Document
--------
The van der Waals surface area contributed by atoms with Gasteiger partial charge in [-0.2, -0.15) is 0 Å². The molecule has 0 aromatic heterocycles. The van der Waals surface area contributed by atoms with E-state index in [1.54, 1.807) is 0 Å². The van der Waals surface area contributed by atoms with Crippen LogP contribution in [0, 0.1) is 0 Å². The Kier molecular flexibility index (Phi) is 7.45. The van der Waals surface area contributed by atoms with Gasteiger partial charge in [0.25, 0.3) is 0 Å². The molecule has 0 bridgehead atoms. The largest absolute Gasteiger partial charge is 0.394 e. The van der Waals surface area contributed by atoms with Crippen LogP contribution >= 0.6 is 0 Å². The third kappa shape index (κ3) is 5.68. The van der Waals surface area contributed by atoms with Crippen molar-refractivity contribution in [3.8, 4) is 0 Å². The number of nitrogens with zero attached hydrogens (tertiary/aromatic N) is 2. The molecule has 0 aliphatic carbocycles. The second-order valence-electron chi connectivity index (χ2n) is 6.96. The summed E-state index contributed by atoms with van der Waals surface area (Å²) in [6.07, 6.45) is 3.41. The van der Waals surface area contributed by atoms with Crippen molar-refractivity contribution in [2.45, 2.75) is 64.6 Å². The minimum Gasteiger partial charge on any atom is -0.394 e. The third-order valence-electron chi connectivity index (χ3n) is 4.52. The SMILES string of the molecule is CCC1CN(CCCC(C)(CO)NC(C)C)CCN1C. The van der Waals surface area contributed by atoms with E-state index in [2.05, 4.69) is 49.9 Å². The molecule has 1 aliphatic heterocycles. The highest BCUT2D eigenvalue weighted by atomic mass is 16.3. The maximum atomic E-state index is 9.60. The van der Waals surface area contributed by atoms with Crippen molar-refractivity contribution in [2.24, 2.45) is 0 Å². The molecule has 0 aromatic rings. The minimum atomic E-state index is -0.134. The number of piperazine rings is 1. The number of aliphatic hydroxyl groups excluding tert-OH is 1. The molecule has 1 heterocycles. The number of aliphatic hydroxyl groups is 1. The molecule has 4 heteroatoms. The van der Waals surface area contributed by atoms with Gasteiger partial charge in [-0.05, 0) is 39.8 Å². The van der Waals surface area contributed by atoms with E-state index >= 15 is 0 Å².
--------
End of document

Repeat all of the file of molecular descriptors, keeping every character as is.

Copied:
The van der Waals surface area contributed by atoms with Gasteiger partial charge in [-0.2, -0.15) is 0 Å². The molecule has 0 aromatic heterocycles. The van der Waals surface area contributed by atoms with E-state index in [1.54, 1.807) is 0 Å². The van der Waals surface area contributed by atoms with Crippen LogP contribution in [0, 0.1) is 0 Å². The Kier molecular flexibility index (Phi) is 7.45. The van der Waals surface area contributed by atoms with Gasteiger partial charge in [0.25, 0.3) is 0 Å². The molecule has 0 bridgehead atoms. The largest absolute Gasteiger partial charge is 0.394 e. The van der Waals surface area contributed by atoms with Crippen LogP contribution >= 0.6 is 0 Å². The third kappa shape index (κ3) is 5.68. The van der Waals surface area contributed by atoms with Crippen molar-refractivity contribution in [3.8, 4) is 0 Å². The number of nitrogens with zero attached hydrogens (tertiary/aromatic N) is 2. The molecule has 0 aliphatic carbocycles. The second-order valence-electron chi connectivity index (χ2n) is 6.96. The summed E-state index contributed by atoms with van der Waals surface area (Å²) in [6.07, 6.45) is 3.41. The van der Waals surface area contributed by atoms with Crippen molar-refractivity contribution in [2.45, 2.75) is 64.6 Å². The minimum Gasteiger partial charge on any atom is -0.394 e. The third-order valence-electron chi connectivity index (χ3n) is 4.52. The SMILES string of the molecule is CCC1CN(CCCC(C)(CO)NC(C)C)CCN1C. The van der Waals surface area contributed by atoms with E-state index in [2.05, 4.69) is 49.9 Å². The molecule has 1 aliphatic heterocycles. The highest BCUT2D eigenvalue weighted by atomic mass is 16.3. The maximum atomic E-state index is 9.60. The van der Waals surface area contributed by atoms with Crippen molar-refractivity contribution in [2.24, 2.45) is 0 Å². The molecule has 0 aromatic rings. The minimum atomic E-state index is -0.134. The number of piperazine rings is 1. The number of aliphatic hydroxyl groups excluding tert-OH is 1. The molecule has 1 heterocycles. The number of aliphatic hydroxyl groups is 1. The molecule has 4 heteroatoms. The van der Waals surface area contributed by atoms with Gasteiger partial charge in [-0.05, 0) is 39.8 Å². The van der Waals surface area contributed by atoms with E-state index >= 15 is 0 Å².